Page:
- A new Texas law went into effect banning abortions after six weeks of pregnancy.
- The law lets anyone sue an abortion clinic or a person assisting the patient in getting an abortion.
- Over a dozen abortion clinics in Texas appealed the law to the US Supreme Court, to no avail.
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A Texas law that bans abortions after six weeks of pregnancy went into effect on Wednesday, threatening access to abortions across the state.
The law is part of a slew of restrictive "heartbeat" abortion bans recently enacted by Republican governors. It prohibits abortions once a fetal heartbeat is detected, which typically occurs at the six-week mark, a time when some people do not yet know they are pregnant. The ban has no exceptions for cases of rape or incest, only for cases of medical emergencies.
Texas Gov. Greg Abbott signed the law, known as SB 8, on May 19, near the end of the state's legislative session. Abortion clinics in Texas asked the US Supreme Court to block the law from taking effect, arguing it would prohibit care for "at least 85% of Texas abortion patients" and ultimately force many clinics to shut down.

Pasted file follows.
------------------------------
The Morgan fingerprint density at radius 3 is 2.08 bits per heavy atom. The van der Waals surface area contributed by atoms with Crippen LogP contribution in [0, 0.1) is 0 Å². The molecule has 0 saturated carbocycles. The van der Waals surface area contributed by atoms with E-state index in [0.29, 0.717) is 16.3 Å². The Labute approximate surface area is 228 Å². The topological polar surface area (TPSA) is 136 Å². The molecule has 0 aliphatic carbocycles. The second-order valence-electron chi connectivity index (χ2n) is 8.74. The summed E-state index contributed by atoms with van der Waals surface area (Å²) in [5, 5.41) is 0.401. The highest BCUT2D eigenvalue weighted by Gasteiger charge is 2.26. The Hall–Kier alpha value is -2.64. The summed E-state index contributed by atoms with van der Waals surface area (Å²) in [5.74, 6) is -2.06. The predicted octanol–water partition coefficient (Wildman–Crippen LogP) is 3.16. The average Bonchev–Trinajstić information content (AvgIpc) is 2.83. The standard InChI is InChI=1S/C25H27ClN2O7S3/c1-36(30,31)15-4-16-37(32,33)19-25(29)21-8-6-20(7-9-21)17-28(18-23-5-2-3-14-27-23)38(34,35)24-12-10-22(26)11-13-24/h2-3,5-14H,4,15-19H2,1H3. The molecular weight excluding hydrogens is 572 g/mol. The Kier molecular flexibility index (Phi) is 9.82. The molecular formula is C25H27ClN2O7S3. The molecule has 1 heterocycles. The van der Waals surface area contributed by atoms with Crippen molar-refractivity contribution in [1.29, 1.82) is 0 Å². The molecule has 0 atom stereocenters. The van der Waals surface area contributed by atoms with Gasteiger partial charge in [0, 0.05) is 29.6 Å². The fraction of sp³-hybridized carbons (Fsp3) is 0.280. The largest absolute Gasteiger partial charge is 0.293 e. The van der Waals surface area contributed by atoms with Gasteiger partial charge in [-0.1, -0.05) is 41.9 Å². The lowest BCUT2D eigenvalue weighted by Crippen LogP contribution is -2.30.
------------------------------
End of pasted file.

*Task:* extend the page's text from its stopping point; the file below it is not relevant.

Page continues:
An application for an emergency injunction submitted by Texas abortion providers was not addressed by the high court, allowing the law to go into effect at midnight on September 1.
The Texas law is unique as it invites private citizens - not state officials - to enforce the ban. That means any private citizen can sue an abortion provider or anyone whom they believe helped a person get an abortion. The private citizen would be awarded at least $10,000, in addition to legal expenses, for every successful lawsuit.
The state's 11 Planned Parenthood abortion providers quit scheduling abortion appointments after six weeks of pregnancy in anticipation of the bill taking effect, according to reporting by The 19 th. The Planned Parenthood clinics were among over a dozen abortion providers in the state that sent an emergency appeal to the Supreme Court to intervene.
"Patients who can scrape together resources will be forced to attempt to leave the state to obtain an abortion, and many will be delayed until later in pregnancy," the group wrote in their application to the Supreme Court. "The remaining Texans who need an abortion will be forced to remain pregnant against their will or to attempt to end their pregnancies without medical supervision."
The development comes as the Supreme Court is due to consider a major abortion case this fall that could upend the 1973 landmark decision Roe v. Wade, which legalized abortion. The case, Dobbs v. Jackson Women's Health Organization, concerns a Mississippi law that would ban nearly all abortions after 15 weeks of pregnancy.
So far in 2021, state legislatures have enacted 90 abortion restrictions - a new record since 1973, according to Guttmacher Institute, a pro-abortion group that compiles data on reproductive health.
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